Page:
I got two book from my sister this Christmas, the Liberty Book of Home Sewing and Made in France: Sweet Treats in Cross Stitch.  I've always been a bit of a Liberty fan and collected items in one of their tana lawn patterns for years (until it was discontinued - sob!), so this book was bound to tempt me.  The projects in it are all gorgeous and look stunning in Liberty prints.  I'm sure they'd be lovely in other prints too, but it is difficult to beat good old Liberty (in my opinion anyway).  I'm not sure where I'll start with them, but my mother-in-law has already asked for one of them as her Christmas present this year (plenty of warning!).  I was quite tempted by a quilt though.  I've fancied making one for years, but always been a bit scared by the scale of it.  But this book has persuaded me to start collecting Liberty prints to make an heirloom quilt for our bedroom.

The second book, Made in France: Sweet Treats in Cross Stitch by Tinou Le Joly Senoville, probably isn't one I'd have gone for if I'd seen it in a shop, although I'm sure I'd have enjoyed thumbing through it.  But, once again, there are some lovely projects in it.  They're all sweet-related (really?!!) with a bit of a  French twist - macaroons, French slogans, the odd Eiffel Tower, and in really pretty Ladurée macaroon colours.  I think I may try to adapt some of the Christmas charts for some decorations and use up some more of my stash of crafting supplies in the process.  I'll try and keep you posted on my progress - if I make any!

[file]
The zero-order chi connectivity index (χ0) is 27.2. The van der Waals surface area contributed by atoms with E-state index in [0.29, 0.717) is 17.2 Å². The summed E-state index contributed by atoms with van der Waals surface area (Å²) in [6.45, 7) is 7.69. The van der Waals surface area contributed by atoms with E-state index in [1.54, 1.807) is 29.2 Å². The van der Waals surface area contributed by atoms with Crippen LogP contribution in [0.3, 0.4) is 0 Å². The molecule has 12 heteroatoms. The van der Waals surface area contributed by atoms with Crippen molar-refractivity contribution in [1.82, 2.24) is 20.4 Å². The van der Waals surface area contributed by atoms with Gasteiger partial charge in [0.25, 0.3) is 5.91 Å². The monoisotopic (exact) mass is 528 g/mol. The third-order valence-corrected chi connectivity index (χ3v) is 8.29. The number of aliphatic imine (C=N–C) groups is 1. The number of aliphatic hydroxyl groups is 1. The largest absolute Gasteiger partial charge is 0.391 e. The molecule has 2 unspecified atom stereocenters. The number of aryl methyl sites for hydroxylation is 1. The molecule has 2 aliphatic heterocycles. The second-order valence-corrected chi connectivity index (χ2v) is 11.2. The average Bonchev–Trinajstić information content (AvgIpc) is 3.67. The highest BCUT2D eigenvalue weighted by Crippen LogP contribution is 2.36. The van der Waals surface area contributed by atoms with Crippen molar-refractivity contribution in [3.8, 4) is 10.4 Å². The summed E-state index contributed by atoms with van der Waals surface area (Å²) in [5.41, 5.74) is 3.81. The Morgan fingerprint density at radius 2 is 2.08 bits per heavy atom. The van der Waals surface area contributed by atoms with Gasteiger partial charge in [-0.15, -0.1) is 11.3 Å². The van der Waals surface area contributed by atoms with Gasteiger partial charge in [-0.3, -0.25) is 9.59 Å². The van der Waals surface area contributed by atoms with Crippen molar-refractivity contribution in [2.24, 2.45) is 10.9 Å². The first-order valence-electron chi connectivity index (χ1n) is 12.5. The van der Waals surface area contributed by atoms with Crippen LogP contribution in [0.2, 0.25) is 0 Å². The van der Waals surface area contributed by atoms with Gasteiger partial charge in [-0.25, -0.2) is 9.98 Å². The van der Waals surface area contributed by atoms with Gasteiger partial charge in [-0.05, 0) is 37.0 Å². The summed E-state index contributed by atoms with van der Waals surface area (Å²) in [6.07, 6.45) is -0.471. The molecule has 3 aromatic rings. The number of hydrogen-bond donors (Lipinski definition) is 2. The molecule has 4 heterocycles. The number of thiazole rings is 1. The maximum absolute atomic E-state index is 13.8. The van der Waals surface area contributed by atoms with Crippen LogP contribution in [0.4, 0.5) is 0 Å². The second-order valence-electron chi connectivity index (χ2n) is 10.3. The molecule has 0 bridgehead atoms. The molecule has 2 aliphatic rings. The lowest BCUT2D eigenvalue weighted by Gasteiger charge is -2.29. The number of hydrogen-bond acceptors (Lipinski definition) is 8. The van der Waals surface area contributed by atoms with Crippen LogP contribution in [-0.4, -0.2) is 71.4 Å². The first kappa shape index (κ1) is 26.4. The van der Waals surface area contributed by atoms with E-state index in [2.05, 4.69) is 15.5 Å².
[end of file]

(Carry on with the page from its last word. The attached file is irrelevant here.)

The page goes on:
The third book is one I found in one of those bargain book shops, although it wasn't reduced by all that much.  It is Scandinavian Needlecraft by Clare Youngs.  This is a completely new style for me, but the Scandinavian style is so clean and fresh it was sure to appeal to me.  And there's a Swedish connection on my husband's side too, so I felt I was supporting the 'team' at the same time (well, that's my excuse and I'll stick to it!).  Once again there are some gorgeous projects - many using felt and various embroidery stitches (running, whipped backstitch, french knots ...) which is a change for me from my usual cross stitch.  There are some delightful little felt baby slippers, which would be lovely to enlarge, but I may just find a use for the emblem on them instead.  I love the felt Christmas decorations too (yes, I have a bit of a thing about Christmas decorations from central and northern Europe!) and some may creep on to our tree next time around.  They'd be great gifts too, as they'd be so light to post.

Other craft reading material I love is Martha Stewart Living magazine.  If you aren't familiar with it, it is packed full of home-making tips and ideas, from organising cupboards and drawers to bunting for parties/celebrations and recipes.  This month she had me drooling over the 'home making room' and all the beautifully organised shelves and cupboards she has there.  Just the thing for the organised person in me trying to get out!!